Leisure Travel Vans are built in Canada. They are 25 foot class C’s built on a Mercedes Sprinter chassis. Because they take so long to build dealerships rarely have them on their lot unless someone has not yet picked up the coach they ordered. This was our best chance to see all the models they make. We spent a long time going through each one, comparing floor plans and features. The interesting thing about them is how multifunctional the interior is. Two of the models feature a larger than queen size Murphy bed which folds down over a seating area that converts from a couch to a dinette when the bed is up. One model features a second couch in the rear with an ottoman that rolls out from underneath. No space is wasted and the quality of the fit and finish is outstanding.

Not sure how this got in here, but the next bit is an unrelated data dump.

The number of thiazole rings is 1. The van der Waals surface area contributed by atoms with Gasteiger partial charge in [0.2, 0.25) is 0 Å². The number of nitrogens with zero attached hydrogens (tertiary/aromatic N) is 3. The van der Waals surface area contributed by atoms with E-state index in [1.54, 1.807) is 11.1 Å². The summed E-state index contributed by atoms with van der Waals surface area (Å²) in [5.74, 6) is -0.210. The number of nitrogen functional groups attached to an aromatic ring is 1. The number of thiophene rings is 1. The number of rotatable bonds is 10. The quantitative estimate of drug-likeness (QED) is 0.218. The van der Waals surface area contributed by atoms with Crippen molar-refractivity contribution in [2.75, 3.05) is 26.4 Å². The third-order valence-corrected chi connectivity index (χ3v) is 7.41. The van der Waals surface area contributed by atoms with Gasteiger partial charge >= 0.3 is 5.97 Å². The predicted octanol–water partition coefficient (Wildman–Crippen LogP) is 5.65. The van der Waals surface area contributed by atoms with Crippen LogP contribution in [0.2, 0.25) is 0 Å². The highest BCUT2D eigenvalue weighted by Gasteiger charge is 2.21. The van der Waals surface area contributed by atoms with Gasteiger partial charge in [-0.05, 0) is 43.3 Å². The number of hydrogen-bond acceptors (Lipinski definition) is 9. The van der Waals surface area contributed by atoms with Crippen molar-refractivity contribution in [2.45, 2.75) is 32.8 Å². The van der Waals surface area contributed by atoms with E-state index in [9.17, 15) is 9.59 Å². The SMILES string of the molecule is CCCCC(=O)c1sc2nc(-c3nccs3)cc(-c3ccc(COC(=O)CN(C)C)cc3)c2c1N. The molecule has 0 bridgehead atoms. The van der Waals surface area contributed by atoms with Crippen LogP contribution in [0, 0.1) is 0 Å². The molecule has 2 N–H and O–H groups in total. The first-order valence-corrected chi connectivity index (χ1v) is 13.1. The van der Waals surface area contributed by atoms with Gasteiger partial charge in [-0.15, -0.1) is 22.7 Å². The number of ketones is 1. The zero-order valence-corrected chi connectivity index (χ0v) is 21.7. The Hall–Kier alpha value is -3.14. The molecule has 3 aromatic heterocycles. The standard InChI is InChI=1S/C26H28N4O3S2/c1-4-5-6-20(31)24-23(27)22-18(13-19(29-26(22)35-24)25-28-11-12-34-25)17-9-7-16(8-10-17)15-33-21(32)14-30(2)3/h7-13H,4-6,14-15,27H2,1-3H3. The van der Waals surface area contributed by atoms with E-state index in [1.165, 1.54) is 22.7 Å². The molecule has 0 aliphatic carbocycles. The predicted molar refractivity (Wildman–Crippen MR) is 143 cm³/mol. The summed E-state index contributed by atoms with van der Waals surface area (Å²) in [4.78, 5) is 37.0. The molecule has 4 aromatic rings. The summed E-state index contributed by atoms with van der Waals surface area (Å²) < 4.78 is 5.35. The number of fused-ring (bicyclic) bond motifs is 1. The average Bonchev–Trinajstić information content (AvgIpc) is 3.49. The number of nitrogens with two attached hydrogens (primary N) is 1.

By the end of day two we felt like we had seen everything we came to see and a lot we really didn’t expect. We learned a lot about the different manufacturers and the varying quality of the rv’s. We had also seen performing pirates, a cowboy in a wagon pulled by a mechanical armadillo, a pipe and drum marching band, a man on stilts and even more entertaining we had several experiences with rv salesmen. Dealing with them has been a learning experience and is worthy of its own future post.